Vanguard VEO Active 53 backpack review

The Vanguard VEO Active 53 is an innovative backpack that has just about everything covered, for you and your camera

5 Star Rating
Vanguard VEO Active 53
(Image: © Vanguard)

Digital Camera World Verdict

It’s a big backpack with a wealth of features, not to mention zips. It can take a while to find your way around but once you’re up to speed, there’s quick and easy access to everything. One particularly neat trick is that the main camera compartment is quickly and easily removable, and has its own zippered lid.

Pros

  • +

    Removable camera compartment

  • +

    Hydration and USB charging systems

  • +

    Excellent versatility

Cons

  • -

    Hefty at nearly 3kg

  • -

    Very chunky waist strap, but it’s removable

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The Vanguard VEO Active 53 is the largest edition in a range of four different sizes. The width, depth and height measure 33x25x55cm, rising to 68cm in height with the elevating top section extended. It’s particularly feature-rich and versatile for a split photo/daypack, but quite weighty at 2.9kg when empty.

Specifications

External dimensions (WxDxH): 33 x 25 x 55-68 cm
Main camera compartment (WxDxH): 28 x 16 x 38 cm
Sizes options in range: 42, 46, 49 or 53
Color options: Gray or khaki
Backpack type: Split photo/daypack
Camera access: Rear
Laptop compartment: 16-inch
Tripod fastener: Yes
Chest / waist strap: Yes / Yes (removable)
Baggage trolley strap: Yes
Rain-proof cover: Included
Weight: 2.9kg

As well as the main camera compartment pictured, the additional top section is extendable and large enough to hold a second small photo outfit or drone. (Image credit: Vanguard)

Key features

Instead of the usual black, the Veo Active 53 is available in grey or khaki green. The largest in the range, it has a 45 liter capacity. It’s a split photo/daypack, the camera compartment being accessed through the rear zippered side of the backpack, which also plays host to the padded harness, baggage trolley strap and removable padded waist strap. That’s not the whole story though, as the camera compartment itself is a self-contained semi-rigid box with its own zippered cover. This lifts out to form a perfectly serviceable container for your camera kit, complete with a handle on the top.

Further attractions include a separate upper compartment with an expanding top in case you need extra capacity. As well as the top zipper, a full-length side zipper enables you to use the entire bag as a large backpack without the camera insert. There are also inner sleeves for a 16-inch laptop and 10-inch tablet.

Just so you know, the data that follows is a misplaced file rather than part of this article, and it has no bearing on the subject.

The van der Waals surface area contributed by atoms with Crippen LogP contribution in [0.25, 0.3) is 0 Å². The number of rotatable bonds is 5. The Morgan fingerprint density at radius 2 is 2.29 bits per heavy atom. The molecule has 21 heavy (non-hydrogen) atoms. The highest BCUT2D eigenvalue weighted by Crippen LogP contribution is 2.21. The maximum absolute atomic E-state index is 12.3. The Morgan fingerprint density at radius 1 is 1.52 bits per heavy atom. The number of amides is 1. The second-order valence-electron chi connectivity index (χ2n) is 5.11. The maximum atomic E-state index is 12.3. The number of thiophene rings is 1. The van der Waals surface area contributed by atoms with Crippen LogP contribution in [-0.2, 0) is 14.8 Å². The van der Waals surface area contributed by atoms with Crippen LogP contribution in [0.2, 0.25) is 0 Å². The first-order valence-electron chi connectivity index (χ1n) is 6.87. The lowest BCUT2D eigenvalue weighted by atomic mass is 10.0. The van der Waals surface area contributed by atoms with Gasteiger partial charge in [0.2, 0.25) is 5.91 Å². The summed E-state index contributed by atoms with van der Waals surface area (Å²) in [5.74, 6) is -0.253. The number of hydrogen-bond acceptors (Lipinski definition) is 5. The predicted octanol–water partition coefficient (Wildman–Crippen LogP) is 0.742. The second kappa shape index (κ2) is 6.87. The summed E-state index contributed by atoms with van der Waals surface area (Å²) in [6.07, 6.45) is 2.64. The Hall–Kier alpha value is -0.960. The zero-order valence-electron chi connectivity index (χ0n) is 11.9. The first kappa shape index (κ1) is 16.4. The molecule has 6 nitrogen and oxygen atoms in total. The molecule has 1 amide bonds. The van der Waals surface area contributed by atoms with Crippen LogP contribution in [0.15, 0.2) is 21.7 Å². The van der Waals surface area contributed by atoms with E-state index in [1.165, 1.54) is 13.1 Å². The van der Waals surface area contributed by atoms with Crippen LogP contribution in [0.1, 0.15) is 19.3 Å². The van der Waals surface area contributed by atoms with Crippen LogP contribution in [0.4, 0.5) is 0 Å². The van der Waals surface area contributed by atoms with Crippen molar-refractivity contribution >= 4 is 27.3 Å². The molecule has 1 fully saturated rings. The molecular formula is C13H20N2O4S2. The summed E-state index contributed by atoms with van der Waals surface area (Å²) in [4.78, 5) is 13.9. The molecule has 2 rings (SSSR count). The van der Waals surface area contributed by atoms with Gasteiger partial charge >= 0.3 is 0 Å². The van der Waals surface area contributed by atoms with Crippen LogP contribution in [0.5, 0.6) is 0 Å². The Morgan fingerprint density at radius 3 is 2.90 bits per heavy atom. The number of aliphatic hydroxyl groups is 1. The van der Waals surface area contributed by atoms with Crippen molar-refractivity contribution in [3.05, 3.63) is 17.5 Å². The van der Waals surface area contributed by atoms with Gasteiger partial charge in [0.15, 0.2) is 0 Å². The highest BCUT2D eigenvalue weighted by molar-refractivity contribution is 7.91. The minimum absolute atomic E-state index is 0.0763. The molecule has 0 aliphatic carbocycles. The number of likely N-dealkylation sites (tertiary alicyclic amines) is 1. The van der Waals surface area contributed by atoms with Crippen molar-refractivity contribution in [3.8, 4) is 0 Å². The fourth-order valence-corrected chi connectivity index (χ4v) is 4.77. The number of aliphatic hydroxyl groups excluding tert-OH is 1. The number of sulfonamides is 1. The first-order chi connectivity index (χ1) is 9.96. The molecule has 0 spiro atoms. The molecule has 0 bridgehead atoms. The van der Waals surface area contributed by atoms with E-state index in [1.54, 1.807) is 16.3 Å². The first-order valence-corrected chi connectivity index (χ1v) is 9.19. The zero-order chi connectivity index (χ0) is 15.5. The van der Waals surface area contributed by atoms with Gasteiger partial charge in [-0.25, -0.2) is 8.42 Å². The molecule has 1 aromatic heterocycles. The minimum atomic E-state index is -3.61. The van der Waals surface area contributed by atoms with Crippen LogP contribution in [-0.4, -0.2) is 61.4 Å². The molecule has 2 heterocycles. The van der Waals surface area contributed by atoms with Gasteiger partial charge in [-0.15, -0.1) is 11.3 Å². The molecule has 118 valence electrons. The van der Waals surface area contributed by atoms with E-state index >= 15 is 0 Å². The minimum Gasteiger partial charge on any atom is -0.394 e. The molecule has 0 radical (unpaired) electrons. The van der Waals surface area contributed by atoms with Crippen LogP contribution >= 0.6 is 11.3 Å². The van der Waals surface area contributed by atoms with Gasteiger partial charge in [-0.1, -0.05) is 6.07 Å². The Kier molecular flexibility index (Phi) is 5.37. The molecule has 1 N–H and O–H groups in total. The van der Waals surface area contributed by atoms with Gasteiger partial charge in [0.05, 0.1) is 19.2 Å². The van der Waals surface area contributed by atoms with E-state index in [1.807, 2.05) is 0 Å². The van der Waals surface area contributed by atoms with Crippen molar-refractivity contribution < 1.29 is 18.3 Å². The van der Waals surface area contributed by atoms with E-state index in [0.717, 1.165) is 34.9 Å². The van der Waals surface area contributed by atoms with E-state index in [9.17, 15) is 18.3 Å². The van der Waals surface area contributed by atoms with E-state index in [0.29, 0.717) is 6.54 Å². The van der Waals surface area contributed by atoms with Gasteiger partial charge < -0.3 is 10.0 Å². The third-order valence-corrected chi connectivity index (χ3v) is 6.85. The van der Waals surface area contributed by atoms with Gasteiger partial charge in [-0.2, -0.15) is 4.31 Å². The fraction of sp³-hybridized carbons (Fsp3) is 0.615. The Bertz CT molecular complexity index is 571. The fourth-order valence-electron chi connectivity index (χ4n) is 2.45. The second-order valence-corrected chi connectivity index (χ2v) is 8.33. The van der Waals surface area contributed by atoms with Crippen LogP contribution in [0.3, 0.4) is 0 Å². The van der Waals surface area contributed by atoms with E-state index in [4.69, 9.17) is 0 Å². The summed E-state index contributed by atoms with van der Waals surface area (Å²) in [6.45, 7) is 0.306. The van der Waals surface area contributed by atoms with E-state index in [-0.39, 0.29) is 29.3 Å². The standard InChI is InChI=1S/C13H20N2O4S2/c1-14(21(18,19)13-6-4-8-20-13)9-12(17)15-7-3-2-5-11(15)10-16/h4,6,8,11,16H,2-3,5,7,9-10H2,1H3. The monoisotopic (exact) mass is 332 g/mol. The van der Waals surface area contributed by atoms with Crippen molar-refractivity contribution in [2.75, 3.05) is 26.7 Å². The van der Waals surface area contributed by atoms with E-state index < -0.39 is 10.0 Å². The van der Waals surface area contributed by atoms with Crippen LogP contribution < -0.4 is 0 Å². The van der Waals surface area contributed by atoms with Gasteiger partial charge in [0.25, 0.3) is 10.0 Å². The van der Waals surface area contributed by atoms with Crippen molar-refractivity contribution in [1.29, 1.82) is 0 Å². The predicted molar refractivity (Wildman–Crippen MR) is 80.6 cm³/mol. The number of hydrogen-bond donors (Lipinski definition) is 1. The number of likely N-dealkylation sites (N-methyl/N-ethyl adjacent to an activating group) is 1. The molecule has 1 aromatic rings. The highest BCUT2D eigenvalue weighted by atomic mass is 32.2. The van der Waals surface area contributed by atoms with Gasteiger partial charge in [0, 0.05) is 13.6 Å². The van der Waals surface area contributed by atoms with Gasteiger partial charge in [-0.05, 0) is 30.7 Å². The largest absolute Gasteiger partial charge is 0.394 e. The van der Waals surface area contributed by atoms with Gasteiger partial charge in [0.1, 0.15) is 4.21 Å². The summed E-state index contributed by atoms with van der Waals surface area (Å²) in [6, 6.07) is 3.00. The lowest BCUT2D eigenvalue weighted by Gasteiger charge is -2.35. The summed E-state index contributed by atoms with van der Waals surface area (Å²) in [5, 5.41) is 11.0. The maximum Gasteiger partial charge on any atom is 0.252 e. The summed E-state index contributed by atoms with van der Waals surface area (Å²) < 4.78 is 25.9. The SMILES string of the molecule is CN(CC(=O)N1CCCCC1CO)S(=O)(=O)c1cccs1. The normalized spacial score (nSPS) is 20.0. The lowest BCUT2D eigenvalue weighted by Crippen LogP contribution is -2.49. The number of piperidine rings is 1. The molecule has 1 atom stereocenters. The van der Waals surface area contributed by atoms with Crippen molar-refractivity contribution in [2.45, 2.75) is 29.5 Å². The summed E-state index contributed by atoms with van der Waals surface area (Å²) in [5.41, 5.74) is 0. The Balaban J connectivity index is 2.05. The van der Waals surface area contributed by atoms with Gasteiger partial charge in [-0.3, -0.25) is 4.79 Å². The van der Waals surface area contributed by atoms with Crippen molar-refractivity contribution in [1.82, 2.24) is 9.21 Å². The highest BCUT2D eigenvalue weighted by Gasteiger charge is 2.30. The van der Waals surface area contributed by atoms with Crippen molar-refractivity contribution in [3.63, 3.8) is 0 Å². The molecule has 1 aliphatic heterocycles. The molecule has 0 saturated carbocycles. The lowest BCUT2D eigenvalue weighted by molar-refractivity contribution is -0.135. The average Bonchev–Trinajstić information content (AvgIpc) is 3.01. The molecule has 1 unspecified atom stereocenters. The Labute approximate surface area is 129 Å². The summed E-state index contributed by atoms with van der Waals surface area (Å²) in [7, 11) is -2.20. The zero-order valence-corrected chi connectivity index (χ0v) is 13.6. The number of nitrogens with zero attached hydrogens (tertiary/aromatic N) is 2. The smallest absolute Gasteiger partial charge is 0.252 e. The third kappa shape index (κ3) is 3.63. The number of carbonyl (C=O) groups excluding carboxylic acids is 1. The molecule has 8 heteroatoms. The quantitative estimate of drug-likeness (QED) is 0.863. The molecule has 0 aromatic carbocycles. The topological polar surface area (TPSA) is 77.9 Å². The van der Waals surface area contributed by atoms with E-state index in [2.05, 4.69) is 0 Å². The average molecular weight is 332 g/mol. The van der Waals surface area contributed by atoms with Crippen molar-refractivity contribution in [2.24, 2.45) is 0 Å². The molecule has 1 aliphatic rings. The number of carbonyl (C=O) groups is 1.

Other pockets include a sealed section for a 2-litre hydration pouch and outgoing tube slot, plus a power bank pocket complete with a USB charging port and cable, for recharging gadgets on the go. A large-capacity side pocket doubles as a tripod holder with fold-away securing strap, and there’s a concealed pocket at the top rear for a passport or wallet.

The main compartment holds a self-contained camera case with a zippered lid that can be easily removed and  used in its own right. (Image credit: Vanguard)

Performance

(Image credit: Vanguard )

It’s easy to get at everything you need, in whatever configuration you choose to use the backpack. Not missing a trick, the shoulder straps have additional Velcro-sealed pull-out pockets and sturdy metal attachment hoops. Extra straps are also supplied for securing items to the front of the backpack, via the elasticated loops.

Verdict

It’s a big backpack with a wealth of features, not to mention zips. It can take a while to find your way around but once you’re up to speed, there’s quick and easy access to everything. One particularly neat trick is that the main camera compartment is quickly and easily removable, and has its own zippered lid.

Read more:

• Best messenger/shoulder bags (opens in new tab)
• Best camera backpacks (opens in new tab)
• Best camera sling bags (opens in new tab)
• Best camera holsters/pouches (opens in new tab)
• Best roller bags (opens in new tab)
• Best hard cases for camera kit (opens in new tab)

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Matthew Richards is a photographer and journalist who has spent years using and reviewing all manner of photo gear. He is Digital Camera World's principal lens reviewer – and has tested more primes and zooms than most people have had hot dinners! 


His expertise with equipment doesn’t end there, though. He is also an encyclopedia  when it comes to all manner of cameras, camera holsters and bags, flashguns, tripods and heads, printers, papers and inks, and just about anything imaging-related. 


In an earlier life he was a broadcast engineer at the BBC, as well as a former editor of PC Guide.